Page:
You'd do a lot of stuff if you were smart like me. Like, you'd never mention that you've got a Snickers' bar hidden in the freezer.

If you write even half as much as I do, you're in constant need of new printer ink, and printer ink is EXPENSIVE... unless you get your HP Replacement Printer Ink Cartridges at, the way I do. They've got replacement printer ink cartridges at great prices, so you'll never run out of ink, or money. also has interesting and unique deals on other electronic items -- so you can go there for your printer ink and come back with not just that but a $29 mp3 player. You can't say that about a lot of stores. But it's the ink refills that made me bookmark the page, and you will, too. If you're smart. Like me.

If it's SELF-defense, he can't use it to come beat me up for making fun of it, right? (Sweetie's Hunk of the Week 54)

You have to give Sweetie credit. She has an impressive list of Hunks -- as she pointed out, she tends to pick not the obvious ones, but the more-obscure hunks that you may have missed.

Sweetie didn't miss them. She has a categorical knowledge of every hunky guy who's ever appeared on TV or in a movie. Like Hunk 54:

Cam Gigandet.

You don't know him without you have
both a basic understanding of how to pronounce kind-of-French names, and seen Twilight. Which is to say "you don't know him without you are a 15-year-old girl, or Sweetie."

Cam Gigandet is the star of Twilight. Or maybe he's not. I'm not sure: whenever I try to Google Twilight my computer monitor just curls up, wiggles its base, and squeals in anticipation of all the emotions that movie-and-book is fraught with, and then goes off to write little notes.

But I'm assured by Sweetie that Cam Gigandet was in Twilight, and also that he was in the movie The Unborn, a movie I did go look up just to be sure, but then I wasn't really sure whether I'd seen it or not, as I get many of those lesser horror movies confused. There was a period of time there when Sweetie was buying and renting horror movies by the bushel (they sell them that way) and we were trying to watch them, usually late on Fridays or Saturdays after the Babies! were in bed (note that I never say the Babies! were asleep. They never are. They never sleep. I'm pretty sure that Mr F hasn't slept more than 10 minutes, total, since he was born.)(He's spent the rest of the time knocking down his dresser.)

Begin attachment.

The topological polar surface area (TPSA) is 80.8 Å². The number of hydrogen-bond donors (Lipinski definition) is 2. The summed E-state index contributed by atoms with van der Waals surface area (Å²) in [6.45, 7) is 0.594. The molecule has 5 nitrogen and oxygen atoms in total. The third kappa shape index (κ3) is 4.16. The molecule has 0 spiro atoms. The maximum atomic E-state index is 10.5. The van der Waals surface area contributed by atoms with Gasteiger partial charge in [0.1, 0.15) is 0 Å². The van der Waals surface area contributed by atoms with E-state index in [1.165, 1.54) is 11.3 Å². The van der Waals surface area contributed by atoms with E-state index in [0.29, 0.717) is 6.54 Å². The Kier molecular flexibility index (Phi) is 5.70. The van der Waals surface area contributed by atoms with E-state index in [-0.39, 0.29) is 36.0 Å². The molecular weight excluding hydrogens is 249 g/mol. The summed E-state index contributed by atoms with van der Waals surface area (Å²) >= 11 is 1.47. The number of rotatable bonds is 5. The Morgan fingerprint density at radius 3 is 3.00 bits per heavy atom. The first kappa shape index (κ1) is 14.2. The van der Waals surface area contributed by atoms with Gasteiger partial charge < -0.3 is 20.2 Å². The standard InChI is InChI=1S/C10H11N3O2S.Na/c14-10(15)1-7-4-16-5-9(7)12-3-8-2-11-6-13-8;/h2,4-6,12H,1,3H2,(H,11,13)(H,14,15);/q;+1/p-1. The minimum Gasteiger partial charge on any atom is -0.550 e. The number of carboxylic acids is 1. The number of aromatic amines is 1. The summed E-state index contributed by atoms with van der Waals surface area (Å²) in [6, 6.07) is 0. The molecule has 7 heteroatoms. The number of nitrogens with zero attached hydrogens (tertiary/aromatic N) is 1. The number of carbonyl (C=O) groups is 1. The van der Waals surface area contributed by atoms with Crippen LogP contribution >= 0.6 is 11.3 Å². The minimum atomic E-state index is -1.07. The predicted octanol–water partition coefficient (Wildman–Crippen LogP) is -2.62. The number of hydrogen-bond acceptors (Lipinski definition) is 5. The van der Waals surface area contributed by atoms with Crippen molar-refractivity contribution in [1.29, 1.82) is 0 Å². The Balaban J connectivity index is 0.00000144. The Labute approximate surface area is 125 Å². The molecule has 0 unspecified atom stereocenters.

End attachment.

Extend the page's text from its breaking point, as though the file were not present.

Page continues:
As a result of trying to watch movies late at night when I was already tired, and amidst the din of dressers being knocked over, I tended to doze off and not follow those movies very closely, the result being that I now believe that the plot of every single horror movie I've seen in the past five years is this:

A woman goes back to a deserted house in Russia and then walks through some sewers under it, for some reason, finding out that she was raised as twins and that someone in the house is trying to kill her. Maybe her twin.

When Sweetie reads that, she's going to go nuts because, for every horror movie she brings up, I say to her "Wasn't that the one where a woman goes back to a deserted house in Russia and then walks through some sewers under it, for some reason, finding out that she was raised as twins and that someone in the house is trying to kill her. Maybe her twin?"

Or I try to say that to her, because I now get as far as saying "... a woman" and Sweetie says "No! Don't say it! That was not the one!"


Cam Gigandet -- who, according to his IMDB page, pronounces his last name "Ji-GON-Day" (which you'd know if you had that basic understanding of how to pronounce kind-of-French names -- was in that one movie about a woman who goes back... etc., and also in Twilight.

Thing That Makes You Go Hmmm About Him: You can buy his website domain name, for one thing. If you Google Cam Gigandet, as I've done once and Sweetie has done 462 times in the past 24 hours, you'll see that a first-screen result is the opportunity to buy the domain name, for only $50 -- a price that's only good until March, 2011.

And you'll get lots of pictures like this: